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In Search of the Lost Chord: 1967 and the Hippie Idea


Fifty years after 1967, Goldberg explores the continued relevance of political and cultural movements from that pivotal year in history.

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What people are saying…

“A legendary steward of the hip musical world . . . Goldberg plunges into a thorough, panoramic account of the culture, politics, media, music and mores of the year to demolish the idea that it was trivial. He has researched and interviewed widely — his section on underground newspapers is impressively detailed — and he’s been there with many of the principals through all these years . . . Goldberg’s deep purchase on his subject and his storytelling ease make it fresh . . . Personal asides give the account intimacy . . . [The book proves] that so much activism and passion can be crowded into barely more than a single year. When Goldberg was writing his book, that might have been a useful message. Today, in Trump’s America, with a fueled and gathering resistance, it is a potentially mirroring one.”
—Sheila Weller, New York Times Book Review

“[Goldberg’s] newest book, In Search of the Lost Chord: 1967 and the Hippie Idea, explores and fuses together the musical, political and spiritual revolutions of the time into a narrative about a moment when ‘there was an instant sense of tribal intimacy one could have even with a stranger.’”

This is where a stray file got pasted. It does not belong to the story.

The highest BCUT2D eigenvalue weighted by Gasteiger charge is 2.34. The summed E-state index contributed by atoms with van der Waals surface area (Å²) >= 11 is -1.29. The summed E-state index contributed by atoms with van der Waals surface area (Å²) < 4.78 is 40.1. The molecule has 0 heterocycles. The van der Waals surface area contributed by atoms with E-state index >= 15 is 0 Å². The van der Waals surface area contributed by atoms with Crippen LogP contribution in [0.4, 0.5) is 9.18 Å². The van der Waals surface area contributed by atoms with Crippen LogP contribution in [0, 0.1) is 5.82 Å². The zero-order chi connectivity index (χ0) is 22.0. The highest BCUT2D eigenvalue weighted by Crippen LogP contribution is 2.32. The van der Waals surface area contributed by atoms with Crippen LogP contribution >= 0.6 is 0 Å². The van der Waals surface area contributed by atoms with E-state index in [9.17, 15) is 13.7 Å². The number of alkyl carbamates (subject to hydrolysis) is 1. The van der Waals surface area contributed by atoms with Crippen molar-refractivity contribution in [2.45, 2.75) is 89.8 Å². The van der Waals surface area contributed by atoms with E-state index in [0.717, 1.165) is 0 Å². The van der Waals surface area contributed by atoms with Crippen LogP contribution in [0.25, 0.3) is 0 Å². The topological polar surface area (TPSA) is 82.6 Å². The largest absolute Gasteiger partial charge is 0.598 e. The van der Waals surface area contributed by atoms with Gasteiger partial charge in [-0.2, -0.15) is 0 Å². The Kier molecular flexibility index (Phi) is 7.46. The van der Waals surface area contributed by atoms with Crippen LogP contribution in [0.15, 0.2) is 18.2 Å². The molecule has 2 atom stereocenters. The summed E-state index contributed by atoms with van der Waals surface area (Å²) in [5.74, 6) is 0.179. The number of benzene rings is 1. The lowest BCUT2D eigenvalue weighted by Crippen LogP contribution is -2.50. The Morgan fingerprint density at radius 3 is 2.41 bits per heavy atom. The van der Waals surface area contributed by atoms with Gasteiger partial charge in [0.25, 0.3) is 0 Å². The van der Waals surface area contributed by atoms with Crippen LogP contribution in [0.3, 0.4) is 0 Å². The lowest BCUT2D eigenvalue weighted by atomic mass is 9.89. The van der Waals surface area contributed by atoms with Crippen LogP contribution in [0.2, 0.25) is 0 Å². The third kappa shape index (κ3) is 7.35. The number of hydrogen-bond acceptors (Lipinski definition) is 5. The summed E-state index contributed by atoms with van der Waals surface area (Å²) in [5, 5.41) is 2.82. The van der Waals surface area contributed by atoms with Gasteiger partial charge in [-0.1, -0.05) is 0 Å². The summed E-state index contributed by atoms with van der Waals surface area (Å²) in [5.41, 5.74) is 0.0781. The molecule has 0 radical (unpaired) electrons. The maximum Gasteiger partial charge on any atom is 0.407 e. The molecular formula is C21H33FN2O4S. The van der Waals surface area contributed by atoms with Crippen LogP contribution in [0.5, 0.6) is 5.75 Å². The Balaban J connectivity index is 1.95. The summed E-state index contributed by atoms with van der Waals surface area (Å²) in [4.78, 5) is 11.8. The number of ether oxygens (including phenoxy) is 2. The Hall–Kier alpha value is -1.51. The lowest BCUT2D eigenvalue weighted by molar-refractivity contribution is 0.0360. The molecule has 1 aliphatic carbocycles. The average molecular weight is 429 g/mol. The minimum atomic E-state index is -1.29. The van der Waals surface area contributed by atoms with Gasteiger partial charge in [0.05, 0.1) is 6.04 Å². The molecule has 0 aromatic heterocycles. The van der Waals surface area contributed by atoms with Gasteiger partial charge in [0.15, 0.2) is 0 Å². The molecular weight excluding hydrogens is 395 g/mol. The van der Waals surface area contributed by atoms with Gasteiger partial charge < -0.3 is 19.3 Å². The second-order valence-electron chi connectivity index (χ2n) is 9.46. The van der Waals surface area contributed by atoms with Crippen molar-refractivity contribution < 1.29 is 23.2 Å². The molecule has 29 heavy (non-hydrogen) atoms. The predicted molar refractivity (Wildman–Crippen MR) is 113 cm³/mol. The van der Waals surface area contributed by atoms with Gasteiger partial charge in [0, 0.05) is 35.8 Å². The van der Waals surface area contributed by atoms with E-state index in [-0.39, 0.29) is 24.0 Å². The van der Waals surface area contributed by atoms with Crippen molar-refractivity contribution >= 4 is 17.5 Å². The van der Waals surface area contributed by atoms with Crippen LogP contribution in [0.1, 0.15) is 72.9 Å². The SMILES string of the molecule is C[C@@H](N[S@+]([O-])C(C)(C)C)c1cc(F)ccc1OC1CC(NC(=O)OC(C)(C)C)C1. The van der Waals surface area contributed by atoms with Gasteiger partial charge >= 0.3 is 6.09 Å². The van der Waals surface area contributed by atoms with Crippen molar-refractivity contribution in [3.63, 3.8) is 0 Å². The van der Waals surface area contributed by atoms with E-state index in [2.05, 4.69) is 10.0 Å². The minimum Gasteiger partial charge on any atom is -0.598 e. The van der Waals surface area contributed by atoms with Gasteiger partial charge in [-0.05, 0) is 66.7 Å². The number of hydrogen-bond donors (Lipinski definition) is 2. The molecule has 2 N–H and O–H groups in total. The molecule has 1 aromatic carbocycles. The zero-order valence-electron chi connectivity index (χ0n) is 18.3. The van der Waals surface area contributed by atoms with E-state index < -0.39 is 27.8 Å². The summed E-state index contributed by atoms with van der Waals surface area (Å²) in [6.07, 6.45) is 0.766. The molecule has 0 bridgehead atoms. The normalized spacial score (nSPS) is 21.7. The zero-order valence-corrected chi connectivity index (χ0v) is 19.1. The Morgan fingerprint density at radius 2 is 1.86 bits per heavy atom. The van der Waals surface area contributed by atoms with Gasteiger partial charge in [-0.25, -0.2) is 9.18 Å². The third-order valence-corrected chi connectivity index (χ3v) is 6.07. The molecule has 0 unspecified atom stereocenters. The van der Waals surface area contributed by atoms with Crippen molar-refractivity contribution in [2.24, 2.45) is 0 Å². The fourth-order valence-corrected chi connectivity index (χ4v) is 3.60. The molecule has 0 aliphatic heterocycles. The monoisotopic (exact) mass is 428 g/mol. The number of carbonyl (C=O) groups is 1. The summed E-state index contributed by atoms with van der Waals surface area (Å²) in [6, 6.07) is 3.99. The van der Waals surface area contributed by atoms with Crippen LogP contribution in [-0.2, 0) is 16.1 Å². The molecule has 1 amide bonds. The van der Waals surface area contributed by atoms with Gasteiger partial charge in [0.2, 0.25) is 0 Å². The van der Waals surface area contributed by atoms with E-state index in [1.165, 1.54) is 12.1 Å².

Rolling Stone

“Goldberg brings a personal passion that itself illustrates the lasting resonance of the hippie era.”
Publishers Weekly

“A reminiscence of the time that brought us Sgt. Pepper and the Summer of Love . . . A genial you-were-there memoir of a golden age.”
Kirkus Reviews

“Written with the acuity of someone who lived through the times he writes about, this is a thoughtful and wide-ranging exploration not just of one year in history but also of a culture and a way of thinking that continues to reverberate today.”

“[Goldberg’s] analysis of what it meant to be a hippie in 1967—sans cartoon clichés—recounts the pursuit of wisdom and joy, as well as a crazy quilt of counterculture cool. And despite the demarcation insisted on by some, he shows that spirituality, activism and business are not incompatible.”
High Times

“Goldberg’s book is what one might call a survey of the period. His narrative skillfully weaves the music, the drugs, the politics and the spiritual searching of the hippie counterculture into a tale that moves quickly and smoothly . . . What Goldberg has achieved in In Search of the Lost Chord is laudable. Not only has he provided his contemporaries with a very readable and fairly wide-ranging look at an important time in their youth, he has also given today’s younger readers a useful and well-told historical survey of a subculture and time they hear about quite often.”

“Danny Goldberg’s In Search of the Lost Chord: 1967 and the Hippie Idea resonates with today’s activist readers . . . Goldberg uses the afterword to bounce these ideas off our current political landscape and it’s quite revelatory. That same chord that was ringing in the ears of some of those hippies of 1967 is now ringing in the ears of those with their boots on the ground in their own respective resistance movements today.”

“Goldberg, a longtime music industry executive and journalist, takes the reader through the history of the year 1967 and the social transformations that led up to it. The book is full of names and references and tales that stir memories of the time . . . The book is a tribute to a time gone by that helps us better understand who we are today.”
Progressive, A Top Book of 2017

“This wide-ranging, deeply personal narrative by journalist and music executive Danny Goldberg subjectively and perspicaciously explores the ongoing relevance of the political and counter-cultural movements that emerged in the pivotal year 1967.”